8 Warning Signs That Tell Your Vagina Is Unhealthy!

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Like the well-being of any other organ of the body, vaginal health is crucial to a woman’s overall well-being.

A healthy vagina dispenses a healthy amount of discharge that sloughs off dead cells and unwanted bacteria, keeping the vagina safe and infection-free. It also lubricates the vagina and prevents dryness.

An unhealthy vagina can affect your fertility and libido. Long-term vaginal distress can affect your relationship with your partner, lower your self-confidence and induce stress.

An unhealthy vagina is more susceptible to vaginal yeast infections like genital and vulvovaginal candidiasis). Approximately 75 percent of all women are likely to contract a vaginal yeast infection at least once in their lifetime, according to the Centers for Disease Control and Prevention.

Any minor infections, if not treated timely, present the threat of exacerbating into complex health issues. Therefore, consulting your gynecologist at the first sign of a vaginal malfunction is crucial.

Here are 10 warning signs that indicate your vagina is unhealthy.

1. Itching & Burning

A constant itching and burning sensation indicates the onset of a number of vaginal infections. When the harmful bacteria outnumber the good bacteria in the vagina, the imbalance manifests itself through the physical symptom of itching and burning.

A certain amount of yeast is essential to ward off harmful bacteria in the vaginal area. However, an overproduction of yeast can result in a yeast infection, causing symptoms that include itching and burning.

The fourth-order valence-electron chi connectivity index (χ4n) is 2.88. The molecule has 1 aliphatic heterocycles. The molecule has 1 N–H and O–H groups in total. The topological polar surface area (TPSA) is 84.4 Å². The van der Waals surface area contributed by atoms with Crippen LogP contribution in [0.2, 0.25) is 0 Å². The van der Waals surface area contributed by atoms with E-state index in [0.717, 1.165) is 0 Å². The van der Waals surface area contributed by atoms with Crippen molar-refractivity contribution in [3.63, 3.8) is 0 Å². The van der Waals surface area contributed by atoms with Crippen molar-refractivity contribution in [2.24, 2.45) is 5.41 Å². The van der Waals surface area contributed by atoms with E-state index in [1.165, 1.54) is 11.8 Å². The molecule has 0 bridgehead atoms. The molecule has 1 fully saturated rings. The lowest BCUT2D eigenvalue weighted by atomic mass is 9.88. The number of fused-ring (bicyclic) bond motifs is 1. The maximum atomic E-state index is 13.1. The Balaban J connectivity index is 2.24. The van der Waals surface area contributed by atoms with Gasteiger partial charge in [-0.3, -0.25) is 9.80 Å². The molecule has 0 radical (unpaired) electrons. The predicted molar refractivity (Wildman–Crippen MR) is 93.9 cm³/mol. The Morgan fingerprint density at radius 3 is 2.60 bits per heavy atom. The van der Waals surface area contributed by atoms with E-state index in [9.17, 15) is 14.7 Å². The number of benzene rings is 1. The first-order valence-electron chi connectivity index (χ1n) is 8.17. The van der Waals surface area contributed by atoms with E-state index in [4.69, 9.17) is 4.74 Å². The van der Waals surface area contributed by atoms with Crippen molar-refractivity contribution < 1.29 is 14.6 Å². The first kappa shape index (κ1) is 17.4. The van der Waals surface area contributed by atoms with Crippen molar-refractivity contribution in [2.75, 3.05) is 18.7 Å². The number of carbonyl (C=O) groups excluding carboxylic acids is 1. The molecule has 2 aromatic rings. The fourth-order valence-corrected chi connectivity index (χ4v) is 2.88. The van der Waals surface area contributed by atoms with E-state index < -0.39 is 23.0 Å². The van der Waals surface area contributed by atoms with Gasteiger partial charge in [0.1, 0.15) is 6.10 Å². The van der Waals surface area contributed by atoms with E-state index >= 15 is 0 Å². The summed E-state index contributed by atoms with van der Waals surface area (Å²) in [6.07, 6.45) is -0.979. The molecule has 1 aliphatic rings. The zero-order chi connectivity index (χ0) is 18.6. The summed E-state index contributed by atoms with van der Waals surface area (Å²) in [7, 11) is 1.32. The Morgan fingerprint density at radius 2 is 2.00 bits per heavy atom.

An inflammatory sensation and itching without any foul odor emanating from the vagina are signs of a yeast infection, according to a 2004 study published in The Journal of the American Medical Association.

Itching can also be a reaction to chemicals or ingredients in soaps, creams, contraceptive foams and prepackaged douching mixtures. These mixtures can alter the bacterial balance and acidity of the vagina that protect it against infections.

2. Smelly Discharge

It’s unlikely for your vagina to smell like a bed of roses, but if you notice a recurrent strong odor, one that even transfers to your undergarments, it might be a sign of an infection.

An excess of harmful bacteria causes bacterial vaginosis. A foul-smelling vaginal discharge is often the first and most common symptom of this infection.

A “fishy odor” is one of the major symptoms of bacterial vaginosis, according to a 2011 study published in the International Journal of Women’s Health.

This discharge may especially occur after intercourse.

Pregnant women who contract bacterial vaginosis run a risk of delivering their baby prematurely, according to the Centers for Disease Control and Prevention.